and sweeps additional mixture into the cylinder.

    The speed of a pulse through an air/fuel mixture varies with its
    temperature, but for calculation purposes it is most often related as 1,100
    ft/sec at 100 degrees F, which is representative of real-world temperatures.
    Pulse timing is controlled by the speed of the pulse, the length of the inlet
    path, and the timing of intake valve event. Since valve operation and pulse
    speed are fixed, the length of the inlet can be tuned to achieve resonance at
    some particular engine speed that we can take advantage of.

    In the 1960s, Chrysler engineers established a mathematical constant (K-value) which enabled them to calculate the optimum intake length within a
    range of plus-or-minus 3 inches. While that seems a bit vague, it is also
    known that some benefit begins to accrue on either side as engine speed
    approaches the “sweet spot.” This point of resonance is calculated as follows:

    L = [(K × C) ÷ N] ± 3

    Where:
    L = length of the inlet path in inches
    K = mathematical constant (Chrysler chose 72)
    C = speed of the pulse (arbitrary according to
    temperature)
    N = engine speed (RPM)
    ± = recommendation to encourage experimentation
    to determine the actual “sweet spot”

    So for a given engine speed of, say, 6,000 rpm, we can calculate an
    optimum inlet path length.

    L = [(72 × 1,100) ÷ 6,000] ± 3
    L = 12 ± 3 inches

    This would be the ideal length from the intake valve to the inlet entry for
    atmospheric pressure. Performance author Phillip Smith addresses this
    concept in his book Scientific Design of Exhaust and Intake Systems. His
    research derived a K-value of 90, which substantially increases the length
    requirement.

    In the absence of more precise research (which undoubtedly exists within
    the engineering departments of major automakers), it is difficult to determine
    the ideal K-value. We know from experience that critically-tuned inlets
    deliver exceptional power when operated within the narrow range of their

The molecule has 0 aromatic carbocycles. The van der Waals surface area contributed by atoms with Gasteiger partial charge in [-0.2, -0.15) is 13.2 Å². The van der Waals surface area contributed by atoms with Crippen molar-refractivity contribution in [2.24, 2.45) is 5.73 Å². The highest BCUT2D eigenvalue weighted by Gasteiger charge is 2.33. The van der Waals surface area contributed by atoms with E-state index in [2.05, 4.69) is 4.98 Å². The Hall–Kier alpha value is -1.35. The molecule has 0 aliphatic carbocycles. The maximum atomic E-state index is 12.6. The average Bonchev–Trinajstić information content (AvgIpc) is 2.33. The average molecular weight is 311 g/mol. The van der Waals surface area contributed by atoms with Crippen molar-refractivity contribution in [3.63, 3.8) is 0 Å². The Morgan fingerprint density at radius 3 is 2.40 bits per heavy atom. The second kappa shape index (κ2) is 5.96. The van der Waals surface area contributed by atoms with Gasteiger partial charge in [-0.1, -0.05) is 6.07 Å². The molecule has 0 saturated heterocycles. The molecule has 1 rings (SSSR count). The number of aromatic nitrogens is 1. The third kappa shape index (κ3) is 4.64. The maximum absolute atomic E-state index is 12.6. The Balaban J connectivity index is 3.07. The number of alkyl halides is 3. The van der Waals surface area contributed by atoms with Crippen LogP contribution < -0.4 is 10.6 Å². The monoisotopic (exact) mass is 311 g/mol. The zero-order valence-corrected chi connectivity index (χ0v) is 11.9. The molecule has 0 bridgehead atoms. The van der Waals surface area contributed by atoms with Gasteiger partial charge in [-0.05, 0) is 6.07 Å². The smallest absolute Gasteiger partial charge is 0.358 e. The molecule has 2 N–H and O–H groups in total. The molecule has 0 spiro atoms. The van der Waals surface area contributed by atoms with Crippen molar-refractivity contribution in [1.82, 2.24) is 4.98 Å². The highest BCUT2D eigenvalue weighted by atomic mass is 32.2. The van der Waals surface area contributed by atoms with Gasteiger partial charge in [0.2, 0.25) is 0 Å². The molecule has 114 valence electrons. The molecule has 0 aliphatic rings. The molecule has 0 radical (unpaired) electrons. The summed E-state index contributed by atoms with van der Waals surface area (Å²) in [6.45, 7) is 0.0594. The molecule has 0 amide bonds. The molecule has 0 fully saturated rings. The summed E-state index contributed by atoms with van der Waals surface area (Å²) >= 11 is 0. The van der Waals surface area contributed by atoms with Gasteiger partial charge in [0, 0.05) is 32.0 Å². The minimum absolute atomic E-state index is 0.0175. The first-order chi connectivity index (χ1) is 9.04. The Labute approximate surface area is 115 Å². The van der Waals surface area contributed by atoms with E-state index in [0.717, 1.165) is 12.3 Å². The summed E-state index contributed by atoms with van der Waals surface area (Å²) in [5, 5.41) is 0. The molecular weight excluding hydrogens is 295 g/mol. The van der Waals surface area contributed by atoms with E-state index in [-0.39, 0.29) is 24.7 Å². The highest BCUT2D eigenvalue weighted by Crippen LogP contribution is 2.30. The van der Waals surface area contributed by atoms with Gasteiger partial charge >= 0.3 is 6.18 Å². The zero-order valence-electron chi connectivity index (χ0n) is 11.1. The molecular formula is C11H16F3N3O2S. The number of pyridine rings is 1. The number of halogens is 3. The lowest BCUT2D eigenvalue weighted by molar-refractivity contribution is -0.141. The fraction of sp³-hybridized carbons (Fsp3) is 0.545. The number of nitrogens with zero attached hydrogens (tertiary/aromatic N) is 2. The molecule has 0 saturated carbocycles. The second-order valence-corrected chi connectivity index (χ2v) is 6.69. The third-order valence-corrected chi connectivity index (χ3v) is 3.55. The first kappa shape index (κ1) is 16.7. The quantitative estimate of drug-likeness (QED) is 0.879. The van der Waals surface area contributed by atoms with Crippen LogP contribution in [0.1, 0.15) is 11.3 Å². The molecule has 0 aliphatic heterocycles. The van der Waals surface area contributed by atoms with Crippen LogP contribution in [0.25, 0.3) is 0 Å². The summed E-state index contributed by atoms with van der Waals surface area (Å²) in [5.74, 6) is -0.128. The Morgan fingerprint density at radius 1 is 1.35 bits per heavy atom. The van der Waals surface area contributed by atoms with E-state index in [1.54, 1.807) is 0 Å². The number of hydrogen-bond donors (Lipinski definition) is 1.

optimum engine speed. If a car’s transmission gears are selected to provide
    minimal RPM drop on each shift, the engine can be run within its peak
    efficiency range most of the time. This is reinforced by factory efforts to
    investigate and implement variable-length inlet systems, and by the fact that
    almost all OEM performance engines make use of very precise inlet-length
    tuning like that found on third-generation GM LS series small-blocks andrecent Chrysler Hemis.
     
    Diktaattori tykkää tästä.
  12. saresks

    saresks 3rd gear

    Tuolla on Vizard aika hyvin rautalangasta vääntänyt tuon hemholz-resonaattorin periaatteen:

    https://www.musclecardiy.com/performance/horsepower-secrets-intake-manifolds/

    ja pätkä lainattua:
    We now get onto the tricky subject of runner dimensions. To appreciate why these two dimensions are so important, you need to understand a few basic facts. First is that air is heavier than you may think (an average school gym contains about 40 tons of air!) A suitably high port velocity helps ram the air into the cylinder at the end of the induction stroke. As the valve closes, the air piles up, creating a positive pressure that, during the last few degrees the valve is open, helps push the last few CC of air into the cylinder. On a well-tuned system, the pressure just before and at valve closure can reach 7 psi above atmospheric pressure.

    7 psi "ahtoa", aika hyvin. Simulaattori näyttää 13,5" venttiililtä tötterön päähän 5,7 psi tuned intake pressure...pitänee vähän leikkiä pakopuolella...



    Linkin alla myös hyvin erinäköinen kaava runneripituuden laskemiseen, ottaa huomioon imuventtiilin ajoituksen!

    The following formula gives the required length:



    [​IMG]





    Where: